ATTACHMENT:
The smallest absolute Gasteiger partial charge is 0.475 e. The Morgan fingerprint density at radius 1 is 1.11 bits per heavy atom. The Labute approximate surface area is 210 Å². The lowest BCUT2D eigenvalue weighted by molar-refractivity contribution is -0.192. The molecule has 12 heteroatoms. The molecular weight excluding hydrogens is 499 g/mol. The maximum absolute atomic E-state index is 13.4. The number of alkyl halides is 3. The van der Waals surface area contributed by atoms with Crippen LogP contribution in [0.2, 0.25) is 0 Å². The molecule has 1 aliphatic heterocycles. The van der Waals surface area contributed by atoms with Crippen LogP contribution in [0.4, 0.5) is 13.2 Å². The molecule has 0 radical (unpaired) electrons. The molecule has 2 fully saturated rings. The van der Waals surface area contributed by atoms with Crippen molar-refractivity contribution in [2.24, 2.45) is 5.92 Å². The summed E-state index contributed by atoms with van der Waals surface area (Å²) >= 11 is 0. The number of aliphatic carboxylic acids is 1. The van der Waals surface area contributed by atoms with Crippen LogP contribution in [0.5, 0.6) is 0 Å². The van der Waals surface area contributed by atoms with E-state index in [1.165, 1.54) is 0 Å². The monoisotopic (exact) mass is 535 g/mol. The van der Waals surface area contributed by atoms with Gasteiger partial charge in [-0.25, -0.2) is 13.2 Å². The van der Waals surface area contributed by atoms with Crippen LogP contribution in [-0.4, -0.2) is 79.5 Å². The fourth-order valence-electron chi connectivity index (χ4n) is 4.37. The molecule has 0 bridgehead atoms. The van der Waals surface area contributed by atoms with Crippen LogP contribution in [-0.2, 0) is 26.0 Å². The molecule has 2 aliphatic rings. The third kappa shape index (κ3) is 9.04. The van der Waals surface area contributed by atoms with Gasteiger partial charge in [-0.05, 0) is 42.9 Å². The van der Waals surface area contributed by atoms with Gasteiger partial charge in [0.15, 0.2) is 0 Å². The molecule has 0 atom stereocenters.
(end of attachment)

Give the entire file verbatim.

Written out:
The smallest absolute Gasteiger partial charge is 0.475 e. The Morgan fingerprint density at radius 1 is 1.11 bits per heavy atom. The Labute approximate surface area is 210 Å². The lowest BCUT2D eigenvalue weighted by molar-refractivity contribution is -0.192. The molecule has 12 heteroatoms. The molecular weight excluding hydrogens is 499 g/mol. The maximum absolute atomic E-state index is 13.4. The number of alkyl halides is 3. The van der Waals surface area contributed by atoms with Crippen LogP contribution in [0.2, 0.25) is 0 Å². The molecule has 1 aliphatic heterocycles. The van der Waals surface area contributed by atoms with Crippen LogP contribution in [0.4, 0.5) is 13.2 Å². The molecule has 0 radical (unpaired) electrons. The molecule has 2 fully saturated rings. The van der Waals surface area contributed by atoms with Crippen molar-refractivity contribution in [2.24, 2.45) is 5.92 Å². The summed E-state index contributed by atoms with van der Waals surface area (Å²) >= 11 is 0. The number of aliphatic carboxylic acids is 1. The van der Waals surface area contributed by atoms with Crippen LogP contribution in [0.5, 0.6) is 0 Å². The van der Waals surface area contributed by atoms with E-state index in [1.165, 1.54) is 0 Å². The monoisotopic (exact) mass is 535 g/mol. The van der Waals surface area contributed by atoms with Gasteiger partial charge in [-0.25, -0.2) is 13.2 Å². The van der Waals surface area contributed by atoms with Crippen LogP contribution in [-0.4, -0.2) is 79.5 Å². The fourth-order valence-electron chi connectivity index (χ4n) is 4.37. The molecule has 0 bridgehead atoms. The van der Waals surface area contributed by atoms with Crippen LogP contribution in [-0.2, 0) is 26.0 Å². The molecule has 2 aliphatic rings. The third kappa shape index (κ3) is 9.04. The van der Waals surface area contributed by atoms with Gasteiger partial charge in [-0.05, 0) is 42.9 Å². The van der Waals surface area contributed by atoms with Gasteiger partial charge in [0.15, 0.2) is 0 Å². The molecule has 0 atom stereocenters.